Mrs. Hensley walked through my second-grade classroom door every morning at, what seemed to me to be, the same time every day. “John and Sally*, you can go with Mrs. Hensley, now,” my teacher, Mrs. Dooley, would say to the two students if they were unaware of Mrs. Hensley’s presence.
I wondered where they went for an hour or two every day while I and the rest of my classmates sat at our desks that were lined in straight rows facing the front of the classroom. I always longed to go on whatever adventure they experienced once they walked through the doors into the hallway.
I loved school because I had many friends and Jefferson County North Elementary School in Winchester, Kansas was this seven/eight-year-old’s big social outlet. But the real purpose of attending school was not fun for me and I longed to escape the struggle. I wrestled with learning simple concepts and was mortified when my academic abilities, or the lack thereof, were exposed.
My wish to flee the difficult moments finally happened one day when Mrs. Hensley walked through the door and Mrs. Dooley said to me, “Lorraine, you get to go with Mrs. Hensley today.” I was ecstatic.
I discovered that John and Sally went outside to one of the mobile units that sat directly beside the red-brick school. I knew one side was for the Kindergarteners but didn’t know the designation for the other side of that mobile classroom. It was a mystery to me and my innate quest for adventure was satisfied at the chance to explore the unknown.
My seven-year-old self realized that it was a place that you got to learn in a fun and special way. Although hands-on and experiential education is mainstream in today’s curriculum, in 1973’s midwestern small town, USA, it was an innovative concept and the words “hands-on/experiential” were not uttered at that time among teachers and administration. I unknowingly got to participate in something that would become mainstream in future education.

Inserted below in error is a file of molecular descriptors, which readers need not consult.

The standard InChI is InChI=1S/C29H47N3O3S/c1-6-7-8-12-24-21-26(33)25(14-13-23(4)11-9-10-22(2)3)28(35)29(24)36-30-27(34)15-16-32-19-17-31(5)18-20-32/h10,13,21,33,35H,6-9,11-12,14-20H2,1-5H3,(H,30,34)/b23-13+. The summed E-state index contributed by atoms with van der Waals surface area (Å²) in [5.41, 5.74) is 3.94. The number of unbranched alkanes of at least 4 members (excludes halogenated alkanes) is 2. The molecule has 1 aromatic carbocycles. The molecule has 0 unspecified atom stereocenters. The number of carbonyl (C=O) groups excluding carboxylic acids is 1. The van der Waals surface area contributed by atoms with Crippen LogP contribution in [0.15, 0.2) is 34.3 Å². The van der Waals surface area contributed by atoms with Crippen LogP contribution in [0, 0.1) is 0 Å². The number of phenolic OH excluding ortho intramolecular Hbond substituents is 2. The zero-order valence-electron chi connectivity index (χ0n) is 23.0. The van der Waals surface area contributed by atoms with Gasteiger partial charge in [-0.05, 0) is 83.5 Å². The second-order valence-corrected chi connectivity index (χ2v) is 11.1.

Math and spelling were the subjects during my time spent in that mysterious side of the mobile unit. (Or was it one, three or more hours? Time escapes you as a child.) We went outside and gathered up snow. We measured it along with other ingredients and made snow ice cream. From there, we worked with worksheets. I just remember the numbers and spelling of words as it related to our experience making snow ice cream.
I excelled and felt smart. In fact, as the other two struggled – my heart went out to them – so I would help them. Or, I tried. Mrs. Hensley always interrupted me and focused my attention on something else. I didn’t understand why she kept interfering with my collaboration with them as they worked on their own, unsuccessfully. I was convinced they needed my assistance.
For the first time in my life (because, you have lived a very long life by the age of seven and eight), I loved learning. The subject matters that I struggled with didn’t intimidate me in those few hours. I was so excited about the experience that when Mrs. Hensley returned us to Mrs. Dooley’s classroom to be with the rest of our classmates, I burst in with excitement. “Hey, you guys – that was fun! We even made snow ice cream!” To which Mrs. Dooley sternly chastised me. “Lorraine. Sit down!”
I was disappointed the next day when Mrs. Hensley made her daily appearance to pick up John and Sally. I was told that I wouldn’t need to go with them anymore.
As an adult, I realize that I was a potential for Special Education since I didn’t quite fit into the mainstream – but since I excelled in Special Ed, I didn’t fit in there, either. I was most likely one of those students who would be classified as “falling through the cracks.”
Do I blame my teachers for not knowing what to do with me – the anomaly? Absolutely not. Was my educational experience perfect? No. However, I never once felt shamed by my teachers and I always felt supported. The educational staff may not have been perfect, but they were perfect at providing the best education they could with what they had. In fact, if it was not for the support my teachers gave to me, I wouldn’t be here today as a managing editor and writer of a local newspaper whose mission is positive and solution-based news, typing this Insight to introduce this publication’s education section.(be sure to check out page 7 and beyond in our online and print section, "Eagle Youth News").
Supporting our local school system and education is the reason we have decided to add this section in this week’s Windham Eagle newspaper. This is our first attempt and we plan to do more. We hope you check it out – but more importantly – we hope the students, teachers and administration feel the support we deeply wish to give. Afterall, education that happens today is what our future becomes.
From my perspective, after having interviewed students in the Windham and Raymond communities who I had the opportunity to meet, we have a great future ahead of us and we have nothing to fear. Everything is going to turn out just fine.
*To honor their own journey in education, their names have been changed.